Solving Differential - Equation of Motion

1. Jan 30, 2013

aerowenn

Let's say I have the equation:

$\ddot {\theta}(t)(J + y(t)^2) + 2 \dot {\theta}(t) y(t) \dot y(t) + \ddot y(t)Jn$

It's the general form of an equation I'm working with to describe the motion of a beam. As you can see both ${\theta}(t)$ and y(t) are equations of t. J and Jn are just constants.

I'm wanting to solve for ${\theta}(t)$, $\dot {\theta}(t)$, and $\ddot {\theta}(t)$ as a function of time. These will correspond to position, velocity, and acceleration around an axis.

${\theta}(t)$ = (equation of t)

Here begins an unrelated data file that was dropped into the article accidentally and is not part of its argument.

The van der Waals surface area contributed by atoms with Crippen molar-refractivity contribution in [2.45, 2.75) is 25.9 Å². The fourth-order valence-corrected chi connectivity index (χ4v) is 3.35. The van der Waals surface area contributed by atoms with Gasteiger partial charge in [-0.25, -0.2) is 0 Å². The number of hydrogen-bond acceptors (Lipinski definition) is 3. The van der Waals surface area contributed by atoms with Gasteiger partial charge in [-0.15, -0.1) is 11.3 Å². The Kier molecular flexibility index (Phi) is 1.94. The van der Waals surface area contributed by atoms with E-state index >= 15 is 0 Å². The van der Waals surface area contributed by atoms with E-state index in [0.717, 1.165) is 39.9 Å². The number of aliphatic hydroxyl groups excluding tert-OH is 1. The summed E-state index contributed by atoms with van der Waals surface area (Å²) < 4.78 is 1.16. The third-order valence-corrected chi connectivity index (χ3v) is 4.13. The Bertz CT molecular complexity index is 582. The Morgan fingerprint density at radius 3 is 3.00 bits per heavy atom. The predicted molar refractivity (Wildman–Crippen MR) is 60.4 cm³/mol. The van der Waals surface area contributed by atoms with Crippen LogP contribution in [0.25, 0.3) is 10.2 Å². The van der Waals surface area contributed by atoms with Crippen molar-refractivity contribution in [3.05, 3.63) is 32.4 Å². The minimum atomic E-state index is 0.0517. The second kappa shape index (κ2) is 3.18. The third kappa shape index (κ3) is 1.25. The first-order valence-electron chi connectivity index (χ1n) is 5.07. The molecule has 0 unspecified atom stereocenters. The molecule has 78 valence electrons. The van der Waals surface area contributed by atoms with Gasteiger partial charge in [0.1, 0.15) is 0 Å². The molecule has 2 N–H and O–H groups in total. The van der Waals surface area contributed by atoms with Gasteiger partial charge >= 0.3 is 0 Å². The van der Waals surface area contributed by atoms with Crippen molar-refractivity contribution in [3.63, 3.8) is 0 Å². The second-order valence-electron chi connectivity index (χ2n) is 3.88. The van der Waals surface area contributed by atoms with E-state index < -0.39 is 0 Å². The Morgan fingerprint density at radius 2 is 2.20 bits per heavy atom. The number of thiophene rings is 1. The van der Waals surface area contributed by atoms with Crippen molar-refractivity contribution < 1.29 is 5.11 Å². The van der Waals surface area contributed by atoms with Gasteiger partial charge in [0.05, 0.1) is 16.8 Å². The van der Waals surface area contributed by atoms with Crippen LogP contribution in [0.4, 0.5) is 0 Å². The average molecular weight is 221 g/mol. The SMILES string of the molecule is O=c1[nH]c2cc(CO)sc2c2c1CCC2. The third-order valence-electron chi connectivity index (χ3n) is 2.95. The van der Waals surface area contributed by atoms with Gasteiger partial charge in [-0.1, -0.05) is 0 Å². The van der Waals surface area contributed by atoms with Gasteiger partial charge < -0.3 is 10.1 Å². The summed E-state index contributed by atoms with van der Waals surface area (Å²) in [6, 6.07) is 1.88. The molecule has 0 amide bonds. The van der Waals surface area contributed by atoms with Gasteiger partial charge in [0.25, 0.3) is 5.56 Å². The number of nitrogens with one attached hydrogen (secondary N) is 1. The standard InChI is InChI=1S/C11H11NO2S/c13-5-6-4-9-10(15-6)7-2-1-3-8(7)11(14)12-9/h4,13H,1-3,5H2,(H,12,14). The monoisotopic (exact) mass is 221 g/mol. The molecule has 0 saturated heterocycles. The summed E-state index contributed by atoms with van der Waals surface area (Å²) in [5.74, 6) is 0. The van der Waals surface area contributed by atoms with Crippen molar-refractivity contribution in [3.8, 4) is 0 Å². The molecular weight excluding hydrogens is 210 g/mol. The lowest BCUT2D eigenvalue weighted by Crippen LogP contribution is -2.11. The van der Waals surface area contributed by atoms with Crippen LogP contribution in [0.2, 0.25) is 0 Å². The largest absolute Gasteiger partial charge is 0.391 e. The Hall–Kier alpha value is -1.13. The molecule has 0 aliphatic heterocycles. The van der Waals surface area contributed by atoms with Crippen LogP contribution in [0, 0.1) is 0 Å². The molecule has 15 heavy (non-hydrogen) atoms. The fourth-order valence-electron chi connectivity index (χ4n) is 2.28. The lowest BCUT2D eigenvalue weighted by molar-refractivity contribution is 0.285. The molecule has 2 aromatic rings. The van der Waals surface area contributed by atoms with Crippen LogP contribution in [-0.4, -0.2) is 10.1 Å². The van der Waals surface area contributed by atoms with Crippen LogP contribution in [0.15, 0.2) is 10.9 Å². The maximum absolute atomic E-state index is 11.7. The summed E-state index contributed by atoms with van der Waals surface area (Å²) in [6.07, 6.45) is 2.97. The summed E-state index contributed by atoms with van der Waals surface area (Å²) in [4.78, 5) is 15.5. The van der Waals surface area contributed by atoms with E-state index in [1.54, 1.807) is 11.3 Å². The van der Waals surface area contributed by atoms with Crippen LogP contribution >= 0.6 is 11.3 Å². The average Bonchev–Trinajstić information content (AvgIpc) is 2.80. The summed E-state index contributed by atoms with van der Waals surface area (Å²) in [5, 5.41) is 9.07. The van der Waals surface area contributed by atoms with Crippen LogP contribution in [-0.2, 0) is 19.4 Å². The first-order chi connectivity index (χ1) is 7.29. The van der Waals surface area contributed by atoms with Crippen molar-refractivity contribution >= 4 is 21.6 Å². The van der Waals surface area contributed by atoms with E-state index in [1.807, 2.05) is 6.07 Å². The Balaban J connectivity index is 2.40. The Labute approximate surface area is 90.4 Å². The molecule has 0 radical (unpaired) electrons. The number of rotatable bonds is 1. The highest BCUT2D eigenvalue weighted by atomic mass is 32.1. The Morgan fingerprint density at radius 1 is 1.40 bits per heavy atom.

Any help would be greatly appreciated!

2. Jan 31, 2013

Staff: Mentor

have you tried using e^iat style functions for theta(t)?

I ask because its sometimes used when you periodic motion which in your case is rotating about an axis.

3. Jan 31, 2013

HallsofIvy

That's not a differential equation. Is one of those "+" signs supposed to be an "=" sign? Or is the whole formula equal to something, say "0"?

4. Jan 31, 2013

aerowenn

Terribly sorry about that, you are correct. All of that is equal to 0.

As for the other response, I thought of that, but I'm not sure the general solution to second order differential equations applies here. Both functions are dependent on "t".